This chapter aims to explain why the Indonesian armed forces continue to yield considerable political power in democratic Indonesia. Using the concept of coalitional presidentialism as its analytical lens, the chapter contends that the extent of the military’s political influence is a reflection of the incumbent president’s threat perception as a far as the risk of impeachment is concerned. Rather ironically, the two presidents elected under the direct popular vote regime, Susilo Bambang Yudhoyono and Joko Widodo, have shown the most anxiety over their possible removal by civilian political allies. As a result, they have viewed the military as an integral part of their presidential coalitions in order to counterbalance against possible civilian defections. In return, they have refrained from challenging the armed forces on further reforms.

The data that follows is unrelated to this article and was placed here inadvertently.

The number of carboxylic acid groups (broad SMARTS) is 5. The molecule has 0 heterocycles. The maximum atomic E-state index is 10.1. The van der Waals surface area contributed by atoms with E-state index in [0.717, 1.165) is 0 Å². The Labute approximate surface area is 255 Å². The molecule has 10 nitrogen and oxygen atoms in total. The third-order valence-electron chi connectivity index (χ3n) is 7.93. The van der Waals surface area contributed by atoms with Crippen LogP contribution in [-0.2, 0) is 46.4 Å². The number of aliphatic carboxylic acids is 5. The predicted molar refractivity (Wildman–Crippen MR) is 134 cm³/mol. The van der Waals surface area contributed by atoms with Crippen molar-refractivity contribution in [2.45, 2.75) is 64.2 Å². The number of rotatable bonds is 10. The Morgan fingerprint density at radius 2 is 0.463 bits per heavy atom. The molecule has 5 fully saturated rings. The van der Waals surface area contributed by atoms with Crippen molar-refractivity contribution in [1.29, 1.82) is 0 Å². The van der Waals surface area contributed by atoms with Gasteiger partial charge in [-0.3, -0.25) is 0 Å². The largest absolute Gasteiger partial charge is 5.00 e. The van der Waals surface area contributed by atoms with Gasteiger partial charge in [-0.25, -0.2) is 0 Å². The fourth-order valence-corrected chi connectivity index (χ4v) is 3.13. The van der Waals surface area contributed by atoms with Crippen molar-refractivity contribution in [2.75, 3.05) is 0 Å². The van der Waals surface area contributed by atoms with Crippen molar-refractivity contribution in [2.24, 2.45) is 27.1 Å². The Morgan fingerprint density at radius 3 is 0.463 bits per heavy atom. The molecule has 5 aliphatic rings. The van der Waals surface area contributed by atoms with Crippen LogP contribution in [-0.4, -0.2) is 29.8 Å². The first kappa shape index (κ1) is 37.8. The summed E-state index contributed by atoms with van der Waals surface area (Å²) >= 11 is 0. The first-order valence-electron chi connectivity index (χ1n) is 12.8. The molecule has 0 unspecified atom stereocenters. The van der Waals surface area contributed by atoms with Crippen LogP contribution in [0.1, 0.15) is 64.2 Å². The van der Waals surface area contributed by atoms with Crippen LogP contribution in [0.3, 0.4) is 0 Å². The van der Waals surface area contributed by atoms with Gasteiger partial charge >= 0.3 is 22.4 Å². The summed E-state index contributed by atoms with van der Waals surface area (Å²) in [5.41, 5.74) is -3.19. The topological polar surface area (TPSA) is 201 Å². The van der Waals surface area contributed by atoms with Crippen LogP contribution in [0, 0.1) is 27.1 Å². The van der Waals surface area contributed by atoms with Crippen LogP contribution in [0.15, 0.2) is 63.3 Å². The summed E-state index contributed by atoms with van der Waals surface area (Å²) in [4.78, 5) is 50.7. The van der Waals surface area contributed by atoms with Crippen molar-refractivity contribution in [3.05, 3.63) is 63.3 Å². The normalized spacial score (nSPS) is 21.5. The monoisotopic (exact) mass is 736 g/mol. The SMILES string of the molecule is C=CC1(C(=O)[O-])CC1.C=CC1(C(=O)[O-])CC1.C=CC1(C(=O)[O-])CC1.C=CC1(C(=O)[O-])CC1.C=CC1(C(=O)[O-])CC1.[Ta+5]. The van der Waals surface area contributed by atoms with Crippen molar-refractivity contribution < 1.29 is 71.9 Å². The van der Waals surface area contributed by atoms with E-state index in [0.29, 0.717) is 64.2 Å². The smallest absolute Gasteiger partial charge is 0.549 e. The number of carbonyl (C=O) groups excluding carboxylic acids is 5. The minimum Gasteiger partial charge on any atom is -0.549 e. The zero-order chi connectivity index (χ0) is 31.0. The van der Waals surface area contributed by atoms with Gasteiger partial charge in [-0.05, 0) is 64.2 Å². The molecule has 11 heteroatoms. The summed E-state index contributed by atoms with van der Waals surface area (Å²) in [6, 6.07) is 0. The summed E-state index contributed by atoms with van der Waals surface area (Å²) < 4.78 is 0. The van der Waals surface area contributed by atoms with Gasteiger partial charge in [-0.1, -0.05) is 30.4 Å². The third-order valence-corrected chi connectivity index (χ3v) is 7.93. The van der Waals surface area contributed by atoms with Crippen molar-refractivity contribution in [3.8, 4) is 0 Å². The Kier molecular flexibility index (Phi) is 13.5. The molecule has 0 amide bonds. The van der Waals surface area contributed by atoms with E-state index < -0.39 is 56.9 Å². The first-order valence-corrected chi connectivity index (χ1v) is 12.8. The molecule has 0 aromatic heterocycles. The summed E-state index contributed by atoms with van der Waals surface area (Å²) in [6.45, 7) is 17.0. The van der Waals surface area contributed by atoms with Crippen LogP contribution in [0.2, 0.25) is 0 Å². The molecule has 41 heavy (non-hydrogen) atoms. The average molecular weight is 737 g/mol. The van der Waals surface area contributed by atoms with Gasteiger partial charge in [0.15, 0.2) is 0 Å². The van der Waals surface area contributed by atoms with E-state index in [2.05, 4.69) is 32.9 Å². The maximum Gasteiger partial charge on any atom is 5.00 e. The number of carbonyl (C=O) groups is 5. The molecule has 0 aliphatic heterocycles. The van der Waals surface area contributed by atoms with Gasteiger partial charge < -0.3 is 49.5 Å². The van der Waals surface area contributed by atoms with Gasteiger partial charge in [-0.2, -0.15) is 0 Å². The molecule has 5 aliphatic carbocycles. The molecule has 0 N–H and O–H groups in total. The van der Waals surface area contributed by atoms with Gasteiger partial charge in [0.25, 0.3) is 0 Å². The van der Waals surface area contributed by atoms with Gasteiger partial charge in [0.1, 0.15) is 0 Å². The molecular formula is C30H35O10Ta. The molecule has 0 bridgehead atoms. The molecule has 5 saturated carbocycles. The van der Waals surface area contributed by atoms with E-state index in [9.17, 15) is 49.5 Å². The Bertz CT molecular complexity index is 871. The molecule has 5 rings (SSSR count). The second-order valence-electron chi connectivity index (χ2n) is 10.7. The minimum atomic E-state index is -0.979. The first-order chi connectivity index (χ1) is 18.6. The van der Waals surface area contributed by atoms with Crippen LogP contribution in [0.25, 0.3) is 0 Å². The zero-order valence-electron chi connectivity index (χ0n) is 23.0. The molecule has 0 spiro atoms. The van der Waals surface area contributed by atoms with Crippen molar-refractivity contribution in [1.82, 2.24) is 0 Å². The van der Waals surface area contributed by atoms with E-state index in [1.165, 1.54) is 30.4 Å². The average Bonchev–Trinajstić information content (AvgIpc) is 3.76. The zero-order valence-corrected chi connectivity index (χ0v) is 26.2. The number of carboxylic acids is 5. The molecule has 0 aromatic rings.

|Title of host publication||Routledge Handbook of Contemporary Indonesia|
|Editors||Robert W Hefner|
|Place of Publication||London and New York|
|Publisher||Routledge, Taylor & Francis Group|
|Publication status||Published - 2018|